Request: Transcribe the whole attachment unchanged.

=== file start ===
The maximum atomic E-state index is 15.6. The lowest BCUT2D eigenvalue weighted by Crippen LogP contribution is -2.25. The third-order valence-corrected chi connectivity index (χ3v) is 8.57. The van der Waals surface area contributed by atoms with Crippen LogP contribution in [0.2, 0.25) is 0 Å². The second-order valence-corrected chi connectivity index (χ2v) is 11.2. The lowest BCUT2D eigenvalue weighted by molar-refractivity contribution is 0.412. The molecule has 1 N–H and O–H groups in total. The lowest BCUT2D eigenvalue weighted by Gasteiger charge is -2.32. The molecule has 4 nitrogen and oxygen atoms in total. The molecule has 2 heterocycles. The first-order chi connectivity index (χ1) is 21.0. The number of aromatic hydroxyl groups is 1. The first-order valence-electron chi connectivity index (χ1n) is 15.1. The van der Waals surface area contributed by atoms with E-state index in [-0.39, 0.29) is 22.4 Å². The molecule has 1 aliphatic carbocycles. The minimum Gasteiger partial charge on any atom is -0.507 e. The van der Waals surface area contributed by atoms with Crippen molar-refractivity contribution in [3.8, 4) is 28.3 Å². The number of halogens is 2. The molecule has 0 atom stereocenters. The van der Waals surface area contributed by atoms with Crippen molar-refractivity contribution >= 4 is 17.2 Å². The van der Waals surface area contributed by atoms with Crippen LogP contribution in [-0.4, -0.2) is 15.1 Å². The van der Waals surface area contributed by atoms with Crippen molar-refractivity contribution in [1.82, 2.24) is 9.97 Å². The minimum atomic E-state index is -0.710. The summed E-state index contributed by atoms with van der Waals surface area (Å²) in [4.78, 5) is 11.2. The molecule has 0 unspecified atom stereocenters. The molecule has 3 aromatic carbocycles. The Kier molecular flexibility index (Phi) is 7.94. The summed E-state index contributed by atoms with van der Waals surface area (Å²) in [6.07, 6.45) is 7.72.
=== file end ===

The maximum atomic E-state index is 15.6. The lowest BCUT2D eigenvalue weighted by Crippen LogP contribution is -2.25. The third-order valence-corrected chi connectivity index (χ3v) is 8.57. The van der Waals surface area contributed by atoms with Crippen LogP contribution in [0.2, 0.25) is 0 Å². The second-order valence-corrected chi connectivity index (χ2v) is 11.2. The lowest BCUT2D eigenvalue weighted by molar-refractivity contribution is 0.412. The molecule has 1 N–H and O–H groups in total. The lowest BCUT2D eigenvalue weighted by Gasteiger charge is -2.32. The molecule has 4 nitrogen and oxygen atoms in total. The molecule has 2 heterocycles. The first-order chi connectivity index (χ1) is 21.0. The number of aromatic hydroxyl groups is 1. The first-order valence-electron chi connectivity index (χ1n) is 15.1. The van der Waals surface area contributed by atoms with E-state index in [-0.39, 0.29) is 22.4 Å². The molecule has 1 aliphatic carbocycles. The minimum Gasteiger partial charge on any atom is -0.507 e. The van der Waals surface area contributed by atoms with Crippen molar-refractivity contribution in [3.8, 4) is 28.3 Å². The number of halogens is 2. The molecule has 0 atom stereocenters. The van der Waals surface area contributed by atoms with Crippen molar-refractivity contribution >= 4 is 17.2 Å². The van der Waals surface area contributed by atoms with Crippen LogP contribution in [-0.4, -0.2) is 15.1 Å². The van der Waals surface area contributed by atoms with Crippen molar-refractivity contribution in [1.82, 2.24) is 9.97 Å². The minimum atomic E-state index is -0.710. The summed E-state index contributed by atoms with van der Waals surface area (Å²) in [4.78, 5) is 11.2. The molecule has 0 unspecified atom stereocenters. The molecule has 3 aromatic carbocycles. The Kier molecular flexibility index (Phi) is 7.94. The summed E-state index contributed by atoms with van der Waals surface area (Å²) in [6.07, 6.45) is 7.72.